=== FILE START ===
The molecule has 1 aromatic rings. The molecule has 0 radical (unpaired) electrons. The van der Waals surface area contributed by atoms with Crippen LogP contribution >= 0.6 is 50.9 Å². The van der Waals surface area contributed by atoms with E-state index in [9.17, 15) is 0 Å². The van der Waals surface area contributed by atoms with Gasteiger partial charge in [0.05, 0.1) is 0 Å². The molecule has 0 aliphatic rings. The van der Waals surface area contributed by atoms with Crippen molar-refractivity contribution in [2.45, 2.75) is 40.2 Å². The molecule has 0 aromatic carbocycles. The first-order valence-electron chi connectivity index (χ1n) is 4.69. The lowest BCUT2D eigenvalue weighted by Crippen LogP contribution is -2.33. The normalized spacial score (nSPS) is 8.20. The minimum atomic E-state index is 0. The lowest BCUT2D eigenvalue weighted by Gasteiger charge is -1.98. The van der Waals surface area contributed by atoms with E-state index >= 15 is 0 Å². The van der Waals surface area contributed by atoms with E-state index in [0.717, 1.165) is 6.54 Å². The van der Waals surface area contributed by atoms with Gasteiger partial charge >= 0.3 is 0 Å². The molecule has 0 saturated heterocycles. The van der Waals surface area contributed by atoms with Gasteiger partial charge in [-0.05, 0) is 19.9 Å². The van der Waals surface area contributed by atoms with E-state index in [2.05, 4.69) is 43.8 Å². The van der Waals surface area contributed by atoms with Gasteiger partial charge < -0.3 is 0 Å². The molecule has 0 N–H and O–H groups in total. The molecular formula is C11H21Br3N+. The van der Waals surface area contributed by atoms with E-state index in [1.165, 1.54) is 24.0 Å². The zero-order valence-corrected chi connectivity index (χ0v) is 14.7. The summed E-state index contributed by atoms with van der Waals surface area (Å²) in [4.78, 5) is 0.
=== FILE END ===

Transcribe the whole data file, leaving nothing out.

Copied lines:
The molecule has 1 aromatic rings. The molecule has 0 radical (unpaired) electrons. The van der Waals surface area contributed by atoms with Crippen LogP contribution >= 0.6 is 50.9 Å². The van der Waals surface area contributed by atoms with E-state index in [9.17, 15) is 0 Å². The van der Waals surface area contributed by atoms with Gasteiger partial charge in [0.05, 0.1) is 0 Å². The molecule has 0 aliphatic rings. The van der Waals surface area contributed by atoms with Crippen molar-refractivity contribution in [2.45, 2.75) is 40.2 Å². The molecule has 0 aromatic carbocycles. The first-order valence-electron chi connectivity index (χ1n) is 4.69. The lowest BCUT2D eigenvalue weighted by Crippen LogP contribution is -2.33. The normalized spacial score (nSPS) is 8.20. The minimum atomic E-state index is 0. The lowest BCUT2D eigenvalue weighted by Gasteiger charge is -1.98. The van der Waals surface area contributed by atoms with E-state index >= 15 is 0 Å². The van der Waals surface area contributed by atoms with E-state index in [0.717, 1.165) is 6.54 Å². The van der Waals surface area contributed by atoms with Gasteiger partial charge >= 0.3 is 0 Å². The molecule has 0 saturated heterocycles. The van der Waals surface area contributed by atoms with Gasteiger partial charge in [-0.05, 0) is 19.9 Å². The van der Waals surface area contributed by atoms with E-state index in [2.05, 4.69) is 43.8 Å². The van der Waals surface area contributed by atoms with Gasteiger partial charge < -0.3 is 0 Å². The molecule has 0 N–H and O–H groups in total. The molecular formula is C11H21Br3N+. The van der Waals surface area contributed by atoms with E-state index in [1.165, 1.54) is 24.0 Å². The zero-order valence-corrected chi connectivity index (χ0v) is 14.7. The summed E-state index contributed by atoms with van der Waals surface area (Å²) in [4.78, 5) is 0.